The relation to a normative self-image of the group engenders a clear system of values and differentiations in importance which structure the cultural supply of knowledge and the symbols. There are important and unimportant, central and peripheral, local and interlocal symbols, depending on how they function in the production, representation, and reproduction of this self-image. Historicism is positioned firmly against this perspectival evaluation of a heritage, which is centered on cultural identity.
The past is not simply there in memory, but must be articulated to become memory. The fissure that opens up between experiencing an event and remembering it in representation is unavoidable. Rather than lamenting or ignoring it, this split should be understood as a powerful stimulant for cultural and artistic creativity. The temporal status of any act of memory is always the present and not, as some naïve epistemology would have it, the past itself, even tho all memory in some ineradicable sense is dependent on some past event or experience. It is this tenuous fissure between past and present that constitutes memory, making it powerfully alive and distinct from the archive or any other mere system of storage and retrieval.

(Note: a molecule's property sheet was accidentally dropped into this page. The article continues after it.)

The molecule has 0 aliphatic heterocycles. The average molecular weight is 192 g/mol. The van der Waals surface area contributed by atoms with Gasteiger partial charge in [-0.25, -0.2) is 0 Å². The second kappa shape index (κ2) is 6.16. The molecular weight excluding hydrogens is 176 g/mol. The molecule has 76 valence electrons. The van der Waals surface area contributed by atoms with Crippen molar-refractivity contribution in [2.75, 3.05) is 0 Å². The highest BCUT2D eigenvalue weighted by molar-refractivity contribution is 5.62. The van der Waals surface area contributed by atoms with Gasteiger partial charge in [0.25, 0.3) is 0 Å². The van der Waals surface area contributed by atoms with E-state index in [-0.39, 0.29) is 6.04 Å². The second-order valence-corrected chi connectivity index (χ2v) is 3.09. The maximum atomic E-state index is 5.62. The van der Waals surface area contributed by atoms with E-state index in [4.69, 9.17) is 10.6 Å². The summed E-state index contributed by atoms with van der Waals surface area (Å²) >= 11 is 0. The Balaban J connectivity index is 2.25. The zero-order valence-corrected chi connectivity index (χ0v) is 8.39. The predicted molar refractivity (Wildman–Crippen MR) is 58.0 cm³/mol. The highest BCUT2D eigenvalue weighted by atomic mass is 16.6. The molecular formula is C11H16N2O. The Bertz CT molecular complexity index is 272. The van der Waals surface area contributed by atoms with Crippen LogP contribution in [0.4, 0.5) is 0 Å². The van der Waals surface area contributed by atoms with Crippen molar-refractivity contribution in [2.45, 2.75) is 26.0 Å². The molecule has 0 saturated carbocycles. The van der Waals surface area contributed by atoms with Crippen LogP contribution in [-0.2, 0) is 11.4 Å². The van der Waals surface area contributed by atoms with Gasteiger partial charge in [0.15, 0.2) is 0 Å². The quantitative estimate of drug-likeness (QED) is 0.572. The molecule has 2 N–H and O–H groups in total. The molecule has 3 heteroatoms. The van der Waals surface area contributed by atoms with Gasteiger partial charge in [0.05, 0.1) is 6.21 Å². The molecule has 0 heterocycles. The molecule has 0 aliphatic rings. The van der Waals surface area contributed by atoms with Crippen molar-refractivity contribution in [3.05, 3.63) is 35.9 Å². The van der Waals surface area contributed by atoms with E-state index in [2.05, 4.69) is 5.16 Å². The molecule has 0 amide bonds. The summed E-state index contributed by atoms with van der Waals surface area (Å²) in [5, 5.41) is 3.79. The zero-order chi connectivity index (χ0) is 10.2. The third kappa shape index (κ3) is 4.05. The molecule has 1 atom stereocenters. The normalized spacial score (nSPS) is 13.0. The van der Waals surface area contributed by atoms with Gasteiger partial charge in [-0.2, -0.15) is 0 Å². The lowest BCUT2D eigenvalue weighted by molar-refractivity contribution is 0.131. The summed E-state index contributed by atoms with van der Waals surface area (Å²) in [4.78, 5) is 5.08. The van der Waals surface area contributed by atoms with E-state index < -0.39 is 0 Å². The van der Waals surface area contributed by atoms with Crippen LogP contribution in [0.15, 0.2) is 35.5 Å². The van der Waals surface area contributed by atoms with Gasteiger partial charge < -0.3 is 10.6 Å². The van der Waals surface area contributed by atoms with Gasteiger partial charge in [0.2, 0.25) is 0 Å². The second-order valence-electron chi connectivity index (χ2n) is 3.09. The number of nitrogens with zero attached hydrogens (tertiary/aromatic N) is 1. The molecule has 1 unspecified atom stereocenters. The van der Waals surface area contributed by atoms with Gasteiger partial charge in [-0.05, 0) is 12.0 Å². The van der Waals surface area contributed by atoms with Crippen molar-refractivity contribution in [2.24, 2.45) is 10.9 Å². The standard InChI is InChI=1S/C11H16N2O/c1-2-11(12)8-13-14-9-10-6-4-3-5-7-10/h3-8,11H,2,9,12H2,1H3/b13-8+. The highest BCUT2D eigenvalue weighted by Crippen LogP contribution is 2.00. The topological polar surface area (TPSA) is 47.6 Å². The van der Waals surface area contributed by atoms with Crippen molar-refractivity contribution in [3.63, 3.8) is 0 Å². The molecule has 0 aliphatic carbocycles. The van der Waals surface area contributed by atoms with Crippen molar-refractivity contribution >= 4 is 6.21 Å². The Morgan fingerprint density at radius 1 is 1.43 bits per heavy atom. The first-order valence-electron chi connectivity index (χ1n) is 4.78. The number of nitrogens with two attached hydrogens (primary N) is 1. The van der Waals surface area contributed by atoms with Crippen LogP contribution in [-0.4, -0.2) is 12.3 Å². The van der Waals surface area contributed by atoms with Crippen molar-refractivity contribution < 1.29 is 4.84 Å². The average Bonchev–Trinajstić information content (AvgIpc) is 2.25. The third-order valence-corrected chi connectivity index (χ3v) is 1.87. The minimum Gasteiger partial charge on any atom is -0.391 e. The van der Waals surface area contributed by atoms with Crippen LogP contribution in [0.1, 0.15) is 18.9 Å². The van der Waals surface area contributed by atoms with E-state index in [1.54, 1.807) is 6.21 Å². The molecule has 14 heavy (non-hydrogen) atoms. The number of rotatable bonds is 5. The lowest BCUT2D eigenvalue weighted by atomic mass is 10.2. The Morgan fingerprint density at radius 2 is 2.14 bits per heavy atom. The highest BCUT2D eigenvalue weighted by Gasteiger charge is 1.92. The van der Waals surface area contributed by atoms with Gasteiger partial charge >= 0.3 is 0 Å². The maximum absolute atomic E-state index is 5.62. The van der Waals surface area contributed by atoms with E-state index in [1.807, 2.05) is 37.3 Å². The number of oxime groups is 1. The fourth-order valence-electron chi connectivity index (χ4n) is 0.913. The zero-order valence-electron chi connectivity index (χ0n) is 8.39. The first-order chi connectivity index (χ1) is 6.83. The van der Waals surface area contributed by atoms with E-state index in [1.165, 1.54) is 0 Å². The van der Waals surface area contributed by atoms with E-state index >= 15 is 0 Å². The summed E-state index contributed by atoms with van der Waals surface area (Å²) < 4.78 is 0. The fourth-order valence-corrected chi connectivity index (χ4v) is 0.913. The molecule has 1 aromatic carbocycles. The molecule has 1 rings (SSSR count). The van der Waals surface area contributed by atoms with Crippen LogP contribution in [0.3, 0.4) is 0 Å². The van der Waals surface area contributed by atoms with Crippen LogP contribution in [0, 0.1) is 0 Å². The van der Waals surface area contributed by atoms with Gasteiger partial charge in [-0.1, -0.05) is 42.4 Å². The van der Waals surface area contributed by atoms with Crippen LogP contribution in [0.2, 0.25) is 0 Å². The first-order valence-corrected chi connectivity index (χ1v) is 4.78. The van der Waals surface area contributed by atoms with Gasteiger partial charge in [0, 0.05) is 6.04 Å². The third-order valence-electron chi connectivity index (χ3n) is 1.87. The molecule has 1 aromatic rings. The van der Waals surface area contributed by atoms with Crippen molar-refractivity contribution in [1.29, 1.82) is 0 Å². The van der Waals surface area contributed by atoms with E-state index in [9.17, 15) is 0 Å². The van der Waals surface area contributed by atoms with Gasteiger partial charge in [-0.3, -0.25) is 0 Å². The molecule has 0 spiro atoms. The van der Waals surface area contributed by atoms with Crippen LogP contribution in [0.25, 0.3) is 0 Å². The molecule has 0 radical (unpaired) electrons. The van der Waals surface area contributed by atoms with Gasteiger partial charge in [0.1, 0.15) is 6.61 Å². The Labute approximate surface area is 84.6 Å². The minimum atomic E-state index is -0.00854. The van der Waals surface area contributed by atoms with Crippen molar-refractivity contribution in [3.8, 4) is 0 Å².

JOURNALS: New German Critique No. 65, Cultural History/Cultural Studies (Spring – Summer, 1995), pp. 19-36
No. 65, Cultural History/Cultural Studies (Spring – Summer, 1995), pp. 19-36
["Popular culture"] may suggest, in one anthropological inflexion which has been influential with social historians, an over-consensual view of this culture as “a system of shared meanings, attitudes and values, and the symbolic forms (performances, artifacts) in which they are embodied.” But a culture is also a pool of diverse resources, in which traffic passes between the literate and the oral, the superordi- nate and the subordinate, the village and the metropolis; it is an arena of conflictual elements, which requires some compelling pressure – as, for example, nationalism or prevalent religious orthodoxy or class consciousness – to take form as “system.” And, indeed, the very term “culture,” with its cozy invocation of consensus, may serve to distract attention from social and cultural contradictions, from the fractures and oppositions within the whole.
- Edward P. Thompson Customs in Common. Studies in Traditional Popular Cul- ture (New York: New P, 1993) 6